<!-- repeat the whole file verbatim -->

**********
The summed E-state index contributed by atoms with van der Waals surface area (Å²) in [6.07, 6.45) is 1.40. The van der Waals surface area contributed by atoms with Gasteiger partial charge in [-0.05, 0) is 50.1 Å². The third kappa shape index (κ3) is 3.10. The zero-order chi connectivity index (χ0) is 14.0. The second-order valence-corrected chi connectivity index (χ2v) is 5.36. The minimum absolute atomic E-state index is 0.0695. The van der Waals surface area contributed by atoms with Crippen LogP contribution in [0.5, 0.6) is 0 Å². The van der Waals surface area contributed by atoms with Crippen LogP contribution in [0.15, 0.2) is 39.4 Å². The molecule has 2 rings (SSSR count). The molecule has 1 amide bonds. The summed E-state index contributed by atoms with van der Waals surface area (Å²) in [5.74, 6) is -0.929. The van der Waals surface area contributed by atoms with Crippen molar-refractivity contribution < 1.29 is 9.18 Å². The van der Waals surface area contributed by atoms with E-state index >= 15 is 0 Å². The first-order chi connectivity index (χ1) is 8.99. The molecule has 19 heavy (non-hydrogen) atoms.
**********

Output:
The summed E-state index contributed by atoms with van der Waals surface area (Å²) in [6.07, 6.45) is 1.40. The van der Waals surface area contributed by atoms with Gasteiger partial charge in [-0.05, 0) is 50.1 Å². The third kappa shape index (κ3) is 3.10. The zero-order chi connectivity index (χ0) is 14.0. The second-order valence-corrected chi connectivity index (χ2v) is 5.36. The minimum absolute atomic E-state index is 0.0695. The van der Waals surface area contributed by atoms with Crippen LogP contribution in [0.5, 0.6) is 0 Å². The van der Waals surface area contributed by atoms with Crippen LogP contribution in [0.15, 0.2) is 39.4 Å². The molecule has 2 rings (SSSR count). The molecule has 1 amide bonds. The summed E-state index contributed by atoms with van der Waals surface area (Å²) in [5.74, 6) is -0.929. The van der Waals surface area contributed by atoms with Crippen molar-refractivity contribution < 1.29 is 9.18 Å². The van der Waals surface area contributed by atoms with E-state index >= 15 is 0 Å². The first-order chi connectivity index (χ1) is 8.99. The molecule has 19 heavy (non-hydrogen) atoms.